• The Pirates, meanwhile, have said they will spend and are starting to do it. The names aren't big — Kevin Correia, Matt Diaz, Scott Olsen — but Clint Hurdle should have a respectable roster in his first year as the Pittsburgh manager.
• Let's not act surprised that Kevin Towers is making moves in his first months as the Arizona GM. The signing of broad-shouldered closer J.J. Putz is important for the bullpen, which lacked gravitas in 2010. Fellow right-handed reliever David Hernandez was another good pickup as the key piece in the Mark Reynolds trade.
Chicago White Sox starting pitchers: On the one hand, an offense featuring Konerko and Adam Dunn will offer plenty of run support. On the other, Kenny Williams has little money left to build a bullpen. Mark Buehrle and friends should prepare for a long summer of eight-inning starts.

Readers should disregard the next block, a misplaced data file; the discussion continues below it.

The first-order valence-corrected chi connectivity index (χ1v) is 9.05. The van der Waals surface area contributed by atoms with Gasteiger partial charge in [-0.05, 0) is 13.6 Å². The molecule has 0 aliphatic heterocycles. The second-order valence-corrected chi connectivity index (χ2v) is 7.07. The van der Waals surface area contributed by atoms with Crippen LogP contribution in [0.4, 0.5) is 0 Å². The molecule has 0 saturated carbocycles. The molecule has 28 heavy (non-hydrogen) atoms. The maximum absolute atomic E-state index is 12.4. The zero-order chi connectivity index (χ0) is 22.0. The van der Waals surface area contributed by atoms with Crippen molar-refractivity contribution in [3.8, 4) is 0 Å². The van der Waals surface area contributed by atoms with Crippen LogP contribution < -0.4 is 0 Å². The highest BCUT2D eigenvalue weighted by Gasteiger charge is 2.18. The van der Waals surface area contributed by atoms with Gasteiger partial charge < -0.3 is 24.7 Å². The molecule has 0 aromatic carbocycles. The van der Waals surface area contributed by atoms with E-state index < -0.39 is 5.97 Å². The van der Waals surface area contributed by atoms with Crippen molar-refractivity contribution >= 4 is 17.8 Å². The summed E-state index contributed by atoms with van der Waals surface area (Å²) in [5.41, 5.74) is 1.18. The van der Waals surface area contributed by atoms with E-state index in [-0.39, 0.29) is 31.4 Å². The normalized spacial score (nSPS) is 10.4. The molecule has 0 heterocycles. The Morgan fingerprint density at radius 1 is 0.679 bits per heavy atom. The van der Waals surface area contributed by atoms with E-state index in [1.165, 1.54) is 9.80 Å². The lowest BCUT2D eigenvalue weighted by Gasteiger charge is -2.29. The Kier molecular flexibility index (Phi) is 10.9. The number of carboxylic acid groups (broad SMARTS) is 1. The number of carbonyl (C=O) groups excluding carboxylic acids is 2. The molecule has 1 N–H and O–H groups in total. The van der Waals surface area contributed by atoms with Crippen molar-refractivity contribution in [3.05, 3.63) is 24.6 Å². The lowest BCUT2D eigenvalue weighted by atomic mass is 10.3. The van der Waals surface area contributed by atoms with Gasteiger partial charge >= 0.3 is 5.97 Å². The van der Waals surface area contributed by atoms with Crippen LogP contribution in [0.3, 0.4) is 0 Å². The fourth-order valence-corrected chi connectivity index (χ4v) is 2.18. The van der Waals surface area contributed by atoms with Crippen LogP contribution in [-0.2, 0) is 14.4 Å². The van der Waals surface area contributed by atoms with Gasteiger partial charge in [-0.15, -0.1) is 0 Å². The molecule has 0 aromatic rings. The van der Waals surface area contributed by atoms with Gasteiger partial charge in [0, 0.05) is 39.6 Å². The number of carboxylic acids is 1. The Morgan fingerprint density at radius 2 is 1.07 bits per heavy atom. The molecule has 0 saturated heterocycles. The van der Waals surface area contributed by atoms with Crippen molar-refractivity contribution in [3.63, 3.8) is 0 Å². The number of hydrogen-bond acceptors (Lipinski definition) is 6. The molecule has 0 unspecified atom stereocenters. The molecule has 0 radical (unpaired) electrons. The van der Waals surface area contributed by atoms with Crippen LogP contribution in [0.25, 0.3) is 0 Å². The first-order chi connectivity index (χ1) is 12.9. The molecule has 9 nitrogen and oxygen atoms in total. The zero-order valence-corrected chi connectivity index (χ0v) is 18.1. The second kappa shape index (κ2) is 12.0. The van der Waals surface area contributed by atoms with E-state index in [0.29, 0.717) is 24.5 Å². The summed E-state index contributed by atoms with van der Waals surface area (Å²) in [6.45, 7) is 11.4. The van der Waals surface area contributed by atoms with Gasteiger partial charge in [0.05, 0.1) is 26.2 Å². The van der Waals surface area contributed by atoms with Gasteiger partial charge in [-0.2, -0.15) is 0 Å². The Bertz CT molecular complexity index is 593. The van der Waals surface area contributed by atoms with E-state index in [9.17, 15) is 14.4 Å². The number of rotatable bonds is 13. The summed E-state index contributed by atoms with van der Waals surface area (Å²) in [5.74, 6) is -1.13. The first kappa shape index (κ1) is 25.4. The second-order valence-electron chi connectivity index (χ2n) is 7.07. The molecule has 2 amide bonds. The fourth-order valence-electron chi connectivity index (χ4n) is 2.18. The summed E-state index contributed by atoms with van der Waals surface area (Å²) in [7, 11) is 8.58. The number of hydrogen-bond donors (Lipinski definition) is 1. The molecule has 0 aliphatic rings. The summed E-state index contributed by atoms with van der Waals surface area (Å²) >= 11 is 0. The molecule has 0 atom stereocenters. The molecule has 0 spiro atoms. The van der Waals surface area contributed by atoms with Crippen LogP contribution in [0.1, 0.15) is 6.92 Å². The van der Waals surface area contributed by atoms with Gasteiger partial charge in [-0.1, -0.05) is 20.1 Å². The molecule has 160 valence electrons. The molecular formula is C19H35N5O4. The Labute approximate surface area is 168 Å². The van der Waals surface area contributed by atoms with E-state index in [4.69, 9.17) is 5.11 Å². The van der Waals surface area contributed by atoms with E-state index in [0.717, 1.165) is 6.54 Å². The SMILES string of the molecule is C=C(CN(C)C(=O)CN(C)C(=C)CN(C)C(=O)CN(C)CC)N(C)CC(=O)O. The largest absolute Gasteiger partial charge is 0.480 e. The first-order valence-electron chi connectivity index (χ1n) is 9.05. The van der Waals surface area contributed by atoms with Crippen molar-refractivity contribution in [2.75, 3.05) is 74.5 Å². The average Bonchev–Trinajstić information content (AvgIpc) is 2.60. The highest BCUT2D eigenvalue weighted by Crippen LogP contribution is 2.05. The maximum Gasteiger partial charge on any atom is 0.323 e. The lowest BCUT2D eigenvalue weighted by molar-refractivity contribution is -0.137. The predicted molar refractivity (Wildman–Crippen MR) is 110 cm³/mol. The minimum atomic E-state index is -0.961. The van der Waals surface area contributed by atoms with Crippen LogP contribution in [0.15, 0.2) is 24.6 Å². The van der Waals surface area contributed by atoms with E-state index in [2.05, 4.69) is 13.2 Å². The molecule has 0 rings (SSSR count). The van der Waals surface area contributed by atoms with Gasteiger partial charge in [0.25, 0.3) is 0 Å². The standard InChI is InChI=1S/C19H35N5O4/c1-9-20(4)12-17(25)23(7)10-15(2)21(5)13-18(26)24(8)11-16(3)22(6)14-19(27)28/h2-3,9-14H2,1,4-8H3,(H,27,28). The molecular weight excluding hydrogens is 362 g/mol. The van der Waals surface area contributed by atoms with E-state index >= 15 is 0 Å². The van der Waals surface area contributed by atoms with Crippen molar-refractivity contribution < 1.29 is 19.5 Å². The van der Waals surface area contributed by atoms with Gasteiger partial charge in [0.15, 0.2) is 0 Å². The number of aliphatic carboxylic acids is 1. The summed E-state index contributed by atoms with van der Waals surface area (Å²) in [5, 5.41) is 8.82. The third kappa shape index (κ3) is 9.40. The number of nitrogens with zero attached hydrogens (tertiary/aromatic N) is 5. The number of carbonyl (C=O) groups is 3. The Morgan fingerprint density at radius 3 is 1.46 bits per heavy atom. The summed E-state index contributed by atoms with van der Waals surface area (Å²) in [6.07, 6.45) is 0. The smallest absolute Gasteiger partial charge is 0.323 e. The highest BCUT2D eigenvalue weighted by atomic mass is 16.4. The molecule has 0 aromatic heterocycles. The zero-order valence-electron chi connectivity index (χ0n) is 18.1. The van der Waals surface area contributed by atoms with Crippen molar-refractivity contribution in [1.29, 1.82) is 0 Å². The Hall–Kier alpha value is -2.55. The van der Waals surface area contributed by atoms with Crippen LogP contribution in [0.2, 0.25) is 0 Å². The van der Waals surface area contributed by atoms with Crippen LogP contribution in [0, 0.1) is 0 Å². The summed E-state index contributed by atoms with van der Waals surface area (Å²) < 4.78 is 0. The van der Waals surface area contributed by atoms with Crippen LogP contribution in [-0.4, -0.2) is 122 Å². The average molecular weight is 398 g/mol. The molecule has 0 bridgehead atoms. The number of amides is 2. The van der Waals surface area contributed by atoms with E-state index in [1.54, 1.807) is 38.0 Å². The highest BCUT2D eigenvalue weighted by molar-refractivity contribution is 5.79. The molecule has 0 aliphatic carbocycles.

Minnesota Twins: Will a middle infield of Tsuyoshi Nishioka and Alexi Casilla be better than J.J. Hardy and Orlando Hudson? I'm not sure. But the scenario makes sense if the lower-cost combo allows GM Bill Smith to re-sign Carl Pavano. We should have that answer within the next week.
Zack Greinke: The Royals are gauging interest in the ace right-hander. The pace has been deliberate so far, but it should hasten once Lee signs. Greinke's time in the rumor limelight is fast approaching.
Texas Rangers: The defending AL champions were one of the busiest teams this week, pursuing Lee while dangling franchise icon Michael Young on the trade market. Moving Young would be unpopular with their fan base, but Lee is the more pressing concern. If they bring the lefty back to Arlington, all of this will be worthwhile.